New cameras look set to be installed to help enforce rules of the road in Sheffield

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Councillors are recommended to approve the installation of new cameras to monitor the city's roads

Enforcement powers designed to help increase the number of drivers complying with the rules of the road, improve road safety and tackle congestion issues were granted to Sheffield City Council in January 2023.

And now, a new report to be discusssed at the council’s Waste and Street Scene Committee on March 13 will ask the committee to approve how the new powers are applied.

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If approved, an updated policy on the Civil Parking and Bus Lane Enforcement Policy, to include moving traffic enforcement, will come into force in Sheffield.

The Council already has some powers, such as the enforcement of bus and tram gates but these new powers would be related to ‘moving traffic offences’. These include driving through a 'No Entry' sign, turning left or right when instructed not to do so (making banned turns), entering yellow box junctions when the exit is not clear and driving where and when motor vehicles are prohibited.

Automatic Number Plate Recognition (ANPR) cameras would be installed where all other methods of deterrent have been tried, but further measures are still required.

Councillor Ben Miskell, chair of Transport, Policy and Climate Policy Committee at Sheffield City Council, said: "We want to get Sheffield moving more smoothly and to do that we have to tackle congestion, which costs the UK economy over £20 billion per year.

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Coun Ben Miskell discusses the Clean Air Zone's first year.Coun Ben Miskell discusses the Clean Air Zone's first year.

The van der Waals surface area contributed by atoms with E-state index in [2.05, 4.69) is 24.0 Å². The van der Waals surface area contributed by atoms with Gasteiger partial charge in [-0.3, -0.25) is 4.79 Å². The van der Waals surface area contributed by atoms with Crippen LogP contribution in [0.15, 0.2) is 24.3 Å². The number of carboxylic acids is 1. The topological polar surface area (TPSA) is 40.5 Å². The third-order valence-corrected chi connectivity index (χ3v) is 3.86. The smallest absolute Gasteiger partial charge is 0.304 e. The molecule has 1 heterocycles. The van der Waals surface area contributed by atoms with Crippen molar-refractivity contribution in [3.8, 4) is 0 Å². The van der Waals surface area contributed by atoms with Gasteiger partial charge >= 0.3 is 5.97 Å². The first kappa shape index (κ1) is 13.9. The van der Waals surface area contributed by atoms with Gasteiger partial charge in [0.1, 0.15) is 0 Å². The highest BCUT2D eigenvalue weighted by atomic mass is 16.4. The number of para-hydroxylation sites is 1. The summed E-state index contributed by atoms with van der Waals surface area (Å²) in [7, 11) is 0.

Coun Ben Miskell discusses the Clean Air Zone's first year. | national world

"Whether we travel by bus or car, congestion can make us late for work or appointments, or limit the time we can spend with our loved ones. These new powers will allow us to speed up our journeys and improve air quality, which will benefit everyone in the city."

Coun Miskell hopes the new powers will help the council play its part in improving local bus services.

The junction where Glossop Road meets Upper Hanover Street in Sheffield.The junction where Glossop Road meets Upper Hanover Street in Sheffield.
The junction where Glossop Road meets Upper Hanover Street in Sheffield. | Google

If approved, ANPR cameras will be used here:

  • Queens Road and Bramall Lane - for illegal turning movements and yellow box junction violations
  • Glossop Road and Upper Hanover Street - for illegal turning movements and yellow box junction violations
  • Hoyle Street - for yellow box junction violations

Councillor Joe Otten, Chair of Waste and Street Scene Policy Committee at Sheffield City Council, said: "The purpose of the new policy is to improve road safety and congestion through better enforcement of existing traffic regulations.

"We are not trying to catch anybody out here; the new enforcement locations will be well publicised and there will be an initial six-month period during which warnings rather than fines will be issued for first time offenders." The committee report the increased enforcement and improved compliance would lead to better safety and lower congestion levels, fewer drivers breaching restrictions and a positive impact on the local environment.

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